Education chief-designate sets March 3 for ‘flexible’ on-site class resumption
Aims for ‘return to normal’ school year in August
By Pedro Correa Henry
Special to The Star
Amid concerns about the prudent reopening of schools in Puerto Rico during the coronavirus pandemic, designated Education Secretary Elba Aponte Santos said Monday that some on-site classes might resume on March 3.
During a press conference at La Fortaleza, Aponte Santos said the agency has been working since Jan. 4 to establish an action plan to “ensure an orderly and safe return to schools” in a phased manner.
“We’re in the phase where we are informing school directors, town mayors to join forces and conduct this reopening responsibly,” the designated Education chief said. “As a mother and educator, I have the priority and the commitment that [the reopening] will be conducted [in an orderly and safe way].”
Meanwhile, Aponte Santos said, the department will begin orientation for students through educational videos and will encourage school directors to inform parents on the reopening process.
“This will be a flexible process,” she said, noting that parents will have the option of sending their children to on-site classes or carrying on virtually.
“If we can open five schools and those are the ones that [resume in-person classes], that’s what we’re going to do,” Aponte Santos said. “If we can raise the expectation and open 10, 20 or 30 schools, that’s what we’re going to open, but we have to do something for our children.”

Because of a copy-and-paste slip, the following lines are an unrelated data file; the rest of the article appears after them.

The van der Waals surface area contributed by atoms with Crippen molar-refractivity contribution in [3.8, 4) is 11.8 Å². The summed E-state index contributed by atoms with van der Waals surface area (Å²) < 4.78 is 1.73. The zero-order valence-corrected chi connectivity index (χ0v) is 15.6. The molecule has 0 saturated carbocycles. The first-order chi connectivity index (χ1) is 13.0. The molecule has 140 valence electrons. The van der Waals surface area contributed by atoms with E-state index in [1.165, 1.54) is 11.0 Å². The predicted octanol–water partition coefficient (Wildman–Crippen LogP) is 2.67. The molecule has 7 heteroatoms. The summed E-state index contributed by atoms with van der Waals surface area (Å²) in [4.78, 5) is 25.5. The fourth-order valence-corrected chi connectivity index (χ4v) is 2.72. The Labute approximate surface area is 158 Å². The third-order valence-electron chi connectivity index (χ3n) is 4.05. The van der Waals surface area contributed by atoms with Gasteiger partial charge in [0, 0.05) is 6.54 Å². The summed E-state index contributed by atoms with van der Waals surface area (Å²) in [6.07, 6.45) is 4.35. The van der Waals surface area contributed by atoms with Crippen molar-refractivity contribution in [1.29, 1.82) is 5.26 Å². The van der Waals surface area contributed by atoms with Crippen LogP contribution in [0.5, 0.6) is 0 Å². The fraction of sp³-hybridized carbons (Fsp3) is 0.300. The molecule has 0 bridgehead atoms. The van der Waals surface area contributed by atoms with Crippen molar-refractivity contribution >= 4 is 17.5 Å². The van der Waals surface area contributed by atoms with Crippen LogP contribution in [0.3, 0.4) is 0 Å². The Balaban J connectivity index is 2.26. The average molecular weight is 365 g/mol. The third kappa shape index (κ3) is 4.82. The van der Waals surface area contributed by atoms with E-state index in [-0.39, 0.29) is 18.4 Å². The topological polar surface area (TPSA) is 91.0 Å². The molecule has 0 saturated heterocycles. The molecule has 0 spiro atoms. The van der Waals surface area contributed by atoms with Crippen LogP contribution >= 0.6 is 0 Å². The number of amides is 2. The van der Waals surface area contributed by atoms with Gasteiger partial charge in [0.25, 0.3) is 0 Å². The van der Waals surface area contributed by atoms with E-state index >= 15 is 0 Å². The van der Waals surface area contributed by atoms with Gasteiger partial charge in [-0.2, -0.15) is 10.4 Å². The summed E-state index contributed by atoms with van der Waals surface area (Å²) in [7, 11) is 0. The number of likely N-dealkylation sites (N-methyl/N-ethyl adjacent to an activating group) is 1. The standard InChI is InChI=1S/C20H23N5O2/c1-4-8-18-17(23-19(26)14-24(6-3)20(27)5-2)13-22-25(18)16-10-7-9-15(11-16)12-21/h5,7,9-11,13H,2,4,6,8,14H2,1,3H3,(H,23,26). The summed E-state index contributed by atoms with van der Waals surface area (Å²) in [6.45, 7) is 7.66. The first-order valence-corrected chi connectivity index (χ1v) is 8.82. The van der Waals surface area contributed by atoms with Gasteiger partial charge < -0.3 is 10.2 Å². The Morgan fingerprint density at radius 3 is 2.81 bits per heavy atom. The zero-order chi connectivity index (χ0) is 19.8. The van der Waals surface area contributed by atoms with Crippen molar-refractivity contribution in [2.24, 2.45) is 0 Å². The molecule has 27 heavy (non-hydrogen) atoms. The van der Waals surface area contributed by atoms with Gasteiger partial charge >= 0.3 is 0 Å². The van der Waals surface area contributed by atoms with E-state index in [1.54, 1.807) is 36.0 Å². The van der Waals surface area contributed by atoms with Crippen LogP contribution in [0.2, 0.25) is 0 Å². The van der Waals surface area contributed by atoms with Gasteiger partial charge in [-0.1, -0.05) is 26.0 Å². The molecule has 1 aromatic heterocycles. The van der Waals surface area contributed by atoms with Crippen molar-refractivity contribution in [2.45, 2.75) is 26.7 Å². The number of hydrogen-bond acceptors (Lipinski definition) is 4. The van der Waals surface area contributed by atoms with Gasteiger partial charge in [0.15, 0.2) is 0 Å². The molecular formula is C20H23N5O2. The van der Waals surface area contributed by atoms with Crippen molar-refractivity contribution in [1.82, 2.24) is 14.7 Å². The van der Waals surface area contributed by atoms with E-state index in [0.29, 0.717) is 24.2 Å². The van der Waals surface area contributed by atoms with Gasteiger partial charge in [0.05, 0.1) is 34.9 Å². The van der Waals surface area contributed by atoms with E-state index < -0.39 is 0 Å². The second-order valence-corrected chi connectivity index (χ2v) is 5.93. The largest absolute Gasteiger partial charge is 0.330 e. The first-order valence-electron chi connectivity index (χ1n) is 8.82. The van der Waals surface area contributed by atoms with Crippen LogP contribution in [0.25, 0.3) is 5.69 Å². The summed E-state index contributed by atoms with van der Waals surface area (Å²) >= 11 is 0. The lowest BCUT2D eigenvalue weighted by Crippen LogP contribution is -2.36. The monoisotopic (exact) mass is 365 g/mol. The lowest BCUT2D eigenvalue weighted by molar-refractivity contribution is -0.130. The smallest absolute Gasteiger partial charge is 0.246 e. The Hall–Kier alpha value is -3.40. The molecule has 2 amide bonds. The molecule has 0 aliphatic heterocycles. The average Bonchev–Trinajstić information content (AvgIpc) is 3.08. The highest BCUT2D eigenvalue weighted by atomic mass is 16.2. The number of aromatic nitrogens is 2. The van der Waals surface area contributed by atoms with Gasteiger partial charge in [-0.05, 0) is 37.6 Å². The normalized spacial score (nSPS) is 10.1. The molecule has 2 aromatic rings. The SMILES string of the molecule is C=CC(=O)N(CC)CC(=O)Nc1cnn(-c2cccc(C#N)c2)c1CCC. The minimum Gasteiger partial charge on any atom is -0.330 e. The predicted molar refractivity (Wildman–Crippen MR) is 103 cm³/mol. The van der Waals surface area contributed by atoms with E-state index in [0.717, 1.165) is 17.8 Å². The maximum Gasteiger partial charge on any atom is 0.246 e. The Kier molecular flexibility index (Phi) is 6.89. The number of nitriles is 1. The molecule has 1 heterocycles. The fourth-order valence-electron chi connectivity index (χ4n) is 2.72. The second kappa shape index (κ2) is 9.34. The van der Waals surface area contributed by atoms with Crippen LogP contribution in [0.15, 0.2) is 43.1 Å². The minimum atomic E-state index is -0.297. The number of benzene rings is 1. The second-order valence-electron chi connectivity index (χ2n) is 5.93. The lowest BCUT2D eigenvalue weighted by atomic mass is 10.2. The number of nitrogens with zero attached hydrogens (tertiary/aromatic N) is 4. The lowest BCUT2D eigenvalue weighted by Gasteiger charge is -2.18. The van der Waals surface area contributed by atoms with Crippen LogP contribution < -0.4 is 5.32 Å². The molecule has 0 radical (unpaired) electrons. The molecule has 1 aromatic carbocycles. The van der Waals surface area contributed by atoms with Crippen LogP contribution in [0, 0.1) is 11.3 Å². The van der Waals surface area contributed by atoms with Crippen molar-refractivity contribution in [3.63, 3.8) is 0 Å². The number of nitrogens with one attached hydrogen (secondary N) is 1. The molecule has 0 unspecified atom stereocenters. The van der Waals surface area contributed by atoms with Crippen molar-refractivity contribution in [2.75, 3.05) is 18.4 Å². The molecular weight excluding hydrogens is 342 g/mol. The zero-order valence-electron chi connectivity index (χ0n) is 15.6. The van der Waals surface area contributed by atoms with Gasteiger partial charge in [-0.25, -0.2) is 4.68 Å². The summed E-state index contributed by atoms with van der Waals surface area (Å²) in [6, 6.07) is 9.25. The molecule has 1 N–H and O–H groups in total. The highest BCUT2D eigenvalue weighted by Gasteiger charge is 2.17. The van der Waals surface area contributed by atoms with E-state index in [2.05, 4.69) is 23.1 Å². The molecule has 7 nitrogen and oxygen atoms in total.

“This will be a step toward moving with haste into a reopening phase and to have the opening in August to return to normal,” she added.
As for how many schools may be able to reopen for in-person classes, Aponte Santos said 172 schools are “highly potential” for reopening. She said those are schools that appear to be in proper structural condition and to possess the resources for conducting coronavirus protocols.
However, such numbers are still under evaluation. The Education secretary said inspectors must confirm if the schools fulfill the requirements from two “checklists” that the department has created, along with epidemiologists from the island Health Department using guidelines from the Centers for Disease Control and Prevention.
“If they don’t fulfill the requirements, we won’t authorize them to reopen because I have to protect children’s well being; I have to safeguard employees’ well being,” Aponte Santos said. “That is why we are working hand in hand. Epidemiologists are the experts [on public health matters], while on structural issues, we count on the experts from OMEP [the Spanish acronym for the Public Buildings Management Office] and the Public Buildings Authority.”
Regarding claims that the Puerto Rico Teachers Association and its local union released Sunday to address complaints such as inefficiencies in the current system for recording teacher attendance, improvements in educators’ base salary and the department’s failure to reveal a contingency plan to teachers, Aponte Santos told the Star that she ordered agency officers to develop a list to pay retroactive salaries to both temporary and career teachers before June and to ensure that the new attendance system will have the proper tools to address concerns such as undue deductions.
“In terms of conversations we have had on the reopening plan, I must say that it is due to them that we have a safety and health committee, but I will focus on and I will consider as a prevention mechanism establishing minutes at the meetings we have,” the Education secretary-designate said. “With that, we would have certified information on what was said and what was not.”